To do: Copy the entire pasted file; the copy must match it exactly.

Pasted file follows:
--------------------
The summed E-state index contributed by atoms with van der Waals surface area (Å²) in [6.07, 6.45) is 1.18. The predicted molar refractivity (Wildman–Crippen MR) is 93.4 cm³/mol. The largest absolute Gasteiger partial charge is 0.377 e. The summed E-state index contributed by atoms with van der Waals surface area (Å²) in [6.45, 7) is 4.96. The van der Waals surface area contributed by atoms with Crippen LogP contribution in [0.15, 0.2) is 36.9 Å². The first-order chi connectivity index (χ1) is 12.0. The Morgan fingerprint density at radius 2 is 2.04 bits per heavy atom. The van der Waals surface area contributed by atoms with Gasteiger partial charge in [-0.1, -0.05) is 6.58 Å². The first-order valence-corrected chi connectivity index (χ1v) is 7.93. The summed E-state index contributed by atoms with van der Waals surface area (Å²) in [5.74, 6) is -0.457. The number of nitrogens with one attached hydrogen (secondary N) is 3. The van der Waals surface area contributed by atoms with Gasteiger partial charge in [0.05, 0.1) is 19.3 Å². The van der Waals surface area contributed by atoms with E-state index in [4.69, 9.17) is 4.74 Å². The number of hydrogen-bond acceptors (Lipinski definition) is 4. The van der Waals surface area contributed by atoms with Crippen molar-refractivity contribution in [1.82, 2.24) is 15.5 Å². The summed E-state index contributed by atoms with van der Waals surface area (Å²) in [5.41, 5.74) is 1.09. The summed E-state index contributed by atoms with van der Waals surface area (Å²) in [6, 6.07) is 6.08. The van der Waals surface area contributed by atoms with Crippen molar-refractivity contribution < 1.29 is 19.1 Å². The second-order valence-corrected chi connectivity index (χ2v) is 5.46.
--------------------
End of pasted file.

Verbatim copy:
The summed E-state index contributed by atoms with van der Waals surface area (Å²) in [6.07, 6.45) is 1.18. The predicted molar refractivity (Wildman–Crippen MR) is 93.4 cm³/mol. The largest absolute Gasteiger partial charge is 0.377 e. The summed E-state index contributed by atoms with van der Waals surface area (Å²) in [6.45, 7) is 4.96. The van der Waals surface area contributed by atoms with Crippen LogP contribution in [0.15, 0.2) is 36.9 Å². The first-order chi connectivity index (χ1) is 12.0. The Morgan fingerprint density at radius 2 is 2.04 bits per heavy atom. The van der Waals surface area contributed by atoms with Gasteiger partial charge in [-0.1, -0.05) is 6.58 Å². The first-order valence-corrected chi connectivity index (χ1v) is 7.93. The summed E-state index contributed by atoms with van der Waals surface area (Å²) in [5.74, 6) is -0.457. The number of nitrogens with one attached hydrogen (secondary N) is 3. The van der Waals surface area contributed by atoms with Gasteiger partial charge in [0.05, 0.1) is 19.3 Å². The van der Waals surface area contributed by atoms with E-state index in [4.69, 9.17) is 4.74 Å². The number of hydrogen-bond acceptors (Lipinski definition) is 4. The van der Waals surface area contributed by atoms with Crippen molar-refractivity contribution in [1.82, 2.24) is 15.5 Å². The summed E-state index contributed by atoms with van der Waals surface area (Å²) in [5.41, 5.74) is 1.09. The summed E-state index contributed by atoms with van der Waals surface area (Å²) in [6, 6.07) is 6.08. The van der Waals surface area contributed by atoms with Crippen molar-refractivity contribution < 1.29 is 19.1 Å². The second-order valence-corrected chi connectivity index (χ2v) is 5.46.